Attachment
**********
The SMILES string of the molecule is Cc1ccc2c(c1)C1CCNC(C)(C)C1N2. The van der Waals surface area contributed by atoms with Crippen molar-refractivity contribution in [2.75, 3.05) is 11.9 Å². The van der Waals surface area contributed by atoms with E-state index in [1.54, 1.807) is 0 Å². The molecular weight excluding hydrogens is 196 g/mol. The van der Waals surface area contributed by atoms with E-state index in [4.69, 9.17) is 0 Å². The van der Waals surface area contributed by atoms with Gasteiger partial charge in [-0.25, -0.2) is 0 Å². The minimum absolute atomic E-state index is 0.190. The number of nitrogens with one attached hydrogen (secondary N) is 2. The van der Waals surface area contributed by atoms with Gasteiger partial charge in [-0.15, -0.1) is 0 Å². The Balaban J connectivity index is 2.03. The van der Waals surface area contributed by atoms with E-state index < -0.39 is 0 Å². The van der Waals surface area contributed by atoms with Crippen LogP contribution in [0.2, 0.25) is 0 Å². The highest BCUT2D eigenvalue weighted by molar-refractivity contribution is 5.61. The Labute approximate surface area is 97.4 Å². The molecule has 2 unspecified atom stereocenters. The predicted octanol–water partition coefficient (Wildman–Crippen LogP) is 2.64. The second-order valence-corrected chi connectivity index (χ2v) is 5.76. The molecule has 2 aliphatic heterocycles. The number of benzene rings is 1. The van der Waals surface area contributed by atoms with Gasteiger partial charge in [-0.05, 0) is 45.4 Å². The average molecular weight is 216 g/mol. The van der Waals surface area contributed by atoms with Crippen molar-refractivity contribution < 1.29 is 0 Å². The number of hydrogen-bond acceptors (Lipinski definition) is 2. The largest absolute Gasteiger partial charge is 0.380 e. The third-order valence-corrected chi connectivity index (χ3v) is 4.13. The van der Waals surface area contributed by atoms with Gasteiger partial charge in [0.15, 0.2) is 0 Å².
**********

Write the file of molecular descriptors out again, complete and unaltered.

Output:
The SMILES string of the molecule is Cc1ccc2c(c1)C1CCNC(C)(C)C1N2. The van der Waals surface area contributed by atoms with Crippen molar-refractivity contribution in [2.75, 3.05) is 11.9 Å². The van der Waals surface area contributed by atoms with E-state index in [1.54, 1.807) is 0 Å². The molecular weight excluding hydrogens is 196 g/mol. The van der Waals surface area contributed by atoms with E-state index in [4.69, 9.17) is 0 Å². The van der Waals surface area contributed by atoms with Gasteiger partial charge in [-0.25, -0.2) is 0 Å². The minimum absolute atomic E-state index is 0.190. The number of nitrogens with one attached hydrogen (secondary N) is 2. The van der Waals surface area contributed by atoms with Gasteiger partial charge in [-0.15, -0.1) is 0 Å². The Balaban J connectivity index is 2.03. The van der Waals surface area contributed by atoms with E-state index < -0.39 is 0 Å². The van der Waals surface area contributed by atoms with Crippen LogP contribution in [0.2, 0.25) is 0 Å². The highest BCUT2D eigenvalue weighted by molar-refractivity contribution is 5.61. The Labute approximate surface area is 97.4 Å². The molecule has 2 unspecified atom stereocenters. The predicted octanol–water partition coefficient (Wildman–Crippen LogP) is 2.64. The second-order valence-corrected chi connectivity index (χ2v) is 5.76. The molecule has 2 aliphatic heterocycles. The number of benzene rings is 1. The van der Waals surface area contributed by atoms with Gasteiger partial charge in [-0.05, 0) is 45.4 Å². The average molecular weight is 216 g/mol. The van der Waals surface area contributed by atoms with Crippen molar-refractivity contribution < 1.29 is 0 Å². The number of hydrogen-bond acceptors (Lipinski definition) is 2. The largest absolute Gasteiger partial charge is 0.380 e. The third-order valence-corrected chi connectivity index (χ3v) is 4.13. The van der Waals surface area contributed by atoms with Gasteiger partial charge in [0.15, 0.2) is 0 Å².